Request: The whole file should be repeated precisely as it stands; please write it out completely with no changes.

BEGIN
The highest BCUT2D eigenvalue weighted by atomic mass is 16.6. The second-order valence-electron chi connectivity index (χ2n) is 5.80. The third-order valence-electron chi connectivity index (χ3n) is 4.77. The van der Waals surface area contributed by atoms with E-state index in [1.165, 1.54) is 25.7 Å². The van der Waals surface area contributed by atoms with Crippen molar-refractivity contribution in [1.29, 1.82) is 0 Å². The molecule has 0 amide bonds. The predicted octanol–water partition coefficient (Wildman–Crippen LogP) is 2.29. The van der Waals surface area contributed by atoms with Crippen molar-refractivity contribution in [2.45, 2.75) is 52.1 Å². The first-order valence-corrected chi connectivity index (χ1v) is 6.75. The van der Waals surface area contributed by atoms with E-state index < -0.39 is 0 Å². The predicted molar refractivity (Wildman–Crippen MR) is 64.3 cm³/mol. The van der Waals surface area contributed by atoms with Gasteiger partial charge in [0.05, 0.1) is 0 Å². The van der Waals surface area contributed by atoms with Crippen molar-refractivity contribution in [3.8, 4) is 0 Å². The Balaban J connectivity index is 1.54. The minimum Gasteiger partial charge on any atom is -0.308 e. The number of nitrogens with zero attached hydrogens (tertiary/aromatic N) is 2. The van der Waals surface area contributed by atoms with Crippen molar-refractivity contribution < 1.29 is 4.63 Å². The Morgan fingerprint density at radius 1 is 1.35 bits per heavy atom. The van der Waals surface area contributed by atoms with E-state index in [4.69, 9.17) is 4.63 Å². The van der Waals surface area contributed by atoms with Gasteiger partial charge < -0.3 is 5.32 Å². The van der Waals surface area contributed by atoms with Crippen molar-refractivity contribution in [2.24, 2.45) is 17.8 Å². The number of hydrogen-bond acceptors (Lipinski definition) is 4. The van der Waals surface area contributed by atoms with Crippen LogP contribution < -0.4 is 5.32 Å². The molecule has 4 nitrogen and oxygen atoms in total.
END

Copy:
The highest BCUT2D eigenvalue weighted by atomic mass is 16.6. The second-order valence-electron chi connectivity index (χ2n) is 5.80. The third-order valence-electron chi connectivity index (χ3n) is 4.77. The van der Waals surface area contributed by atoms with E-state index in [1.165, 1.54) is 25.7 Å². The van der Waals surface area contributed by atoms with Crippen molar-refractivity contribution in [1.29, 1.82) is 0 Å². The molecule has 0 amide bonds. The predicted octanol–water partition coefficient (Wildman–Crippen LogP) is 2.29. The van der Waals surface area contributed by atoms with Crippen molar-refractivity contribution in [2.45, 2.75) is 52.1 Å². The first-order valence-corrected chi connectivity index (χ1v) is 6.75. The van der Waals surface area contributed by atoms with E-state index < -0.39 is 0 Å². The predicted molar refractivity (Wildman–Crippen MR) is 64.3 cm³/mol. The van der Waals surface area contributed by atoms with Gasteiger partial charge in [0.05, 0.1) is 0 Å². The van der Waals surface area contributed by atoms with Crippen molar-refractivity contribution in [3.8, 4) is 0 Å². The Balaban J connectivity index is 1.54. The minimum Gasteiger partial charge on any atom is -0.308 e. The number of nitrogens with zero attached hydrogens (tertiary/aromatic N) is 2. The van der Waals surface area contributed by atoms with Crippen molar-refractivity contribution < 1.29 is 4.63 Å². The Morgan fingerprint density at radius 1 is 1.35 bits per heavy atom. The van der Waals surface area contributed by atoms with E-state index in [4.69, 9.17) is 4.63 Å². The van der Waals surface area contributed by atoms with Gasteiger partial charge < -0.3 is 5.32 Å². The van der Waals surface area contributed by atoms with Crippen molar-refractivity contribution in [2.24, 2.45) is 17.8 Å². The number of hydrogen-bond acceptors (Lipinski definition) is 4. The van der Waals surface area contributed by atoms with Crippen LogP contribution < -0.4 is 5.32 Å². The molecule has 4 nitrogen and oxygen atoms in total.